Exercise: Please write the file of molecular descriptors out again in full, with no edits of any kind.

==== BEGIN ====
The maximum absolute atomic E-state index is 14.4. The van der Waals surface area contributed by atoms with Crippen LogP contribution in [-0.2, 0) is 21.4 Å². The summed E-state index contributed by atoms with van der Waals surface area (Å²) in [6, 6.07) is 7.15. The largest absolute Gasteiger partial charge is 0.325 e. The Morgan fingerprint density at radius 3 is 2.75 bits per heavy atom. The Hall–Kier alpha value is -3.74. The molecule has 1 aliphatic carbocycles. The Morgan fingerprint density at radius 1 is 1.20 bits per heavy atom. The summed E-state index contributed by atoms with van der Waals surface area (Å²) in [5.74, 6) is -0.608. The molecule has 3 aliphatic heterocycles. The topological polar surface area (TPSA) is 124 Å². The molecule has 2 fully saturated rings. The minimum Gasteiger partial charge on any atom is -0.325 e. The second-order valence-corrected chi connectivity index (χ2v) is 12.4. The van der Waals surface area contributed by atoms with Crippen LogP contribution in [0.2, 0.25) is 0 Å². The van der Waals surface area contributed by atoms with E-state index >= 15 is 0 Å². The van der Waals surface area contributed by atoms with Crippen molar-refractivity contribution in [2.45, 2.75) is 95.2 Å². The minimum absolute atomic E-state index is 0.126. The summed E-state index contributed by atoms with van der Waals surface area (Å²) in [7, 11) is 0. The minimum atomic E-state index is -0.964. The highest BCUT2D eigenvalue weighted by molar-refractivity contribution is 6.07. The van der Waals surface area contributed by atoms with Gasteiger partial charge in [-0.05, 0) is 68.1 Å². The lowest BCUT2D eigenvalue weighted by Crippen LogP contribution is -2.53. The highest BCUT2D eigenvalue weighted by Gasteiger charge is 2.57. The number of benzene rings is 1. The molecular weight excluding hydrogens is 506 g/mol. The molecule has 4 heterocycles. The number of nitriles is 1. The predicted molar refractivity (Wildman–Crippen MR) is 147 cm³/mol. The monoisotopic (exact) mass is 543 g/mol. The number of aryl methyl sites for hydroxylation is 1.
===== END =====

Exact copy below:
The maximum absolute atomic E-state index is 14.4. The van der Waals surface area contributed by atoms with Crippen LogP contribution in [-0.2, 0) is 21.4 Å². The summed E-state index contributed by atoms with van der Waals surface area (Å²) in [6, 6.07) is 7.15. The largest absolute Gasteiger partial charge is 0.325 e. The Morgan fingerprint density at radius 3 is 2.75 bits per heavy atom. The Hall–Kier alpha value is -3.74. The molecule has 1 aliphatic carbocycles. The Morgan fingerprint density at radius 1 is 1.20 bits per heavy atom. The summed E-state index contributed by atoms with van der Waals surface area (Å²) in [5.74, 6) is -0.608. The molecule has 3 aliphatic heterocycles. The topological polar surface area (TPSA) is 124 Å². The molecule has 2 fully saturated rings. The minimum Gasteiger partial charge on any atom is -0.325 e. The second-order valence-corrected chi connectivity index (χ2v) is 12.4. The van der Waals surface area contributed by atoms with Crippen LogP contribution in [0.2, 0.25) is 0 Å². The van der Waals surface area contributed by atoms with E-state index >= 15 is 0 Å². The van der Waals surface area contributed by atoms with Crippen molar-refractivity contribution in [2.45, 2.75) is 95.2 Å². The minimum absolute atomic E-state index is 0.126. The summed E-state index contributed by atoms with van der Waals surface area (Å²) in [7, 11) is 0. The minimum atomic E-state index is -0.964. The highest BCUT2D eigenvalue weighted by molar-refractivity contribution is 6.07. The van der Waals surface area contributed by atoms with Gasteiger partial charge in [-0.05, 0) is 68.1 Å². The lowest BCUT2D eigenvalue weighted by Crippen LogP contribution is -2.53. The highest BCUT2D eigenvalue weighted by Gasteiger charge is 2.57. The number of benzene rings is 1. The molecular weight excluding hydrogens is 506 g/mol. The molecule has 4 heterocycles. The number of nitriles is 1. The predicted molar refractivity (Wildman–Crippen MR) is 147 cm³/mol. The monoisotopic (exact) mass is 543 g/mol. The number of aryl methyl sites for hydroxylation is 1.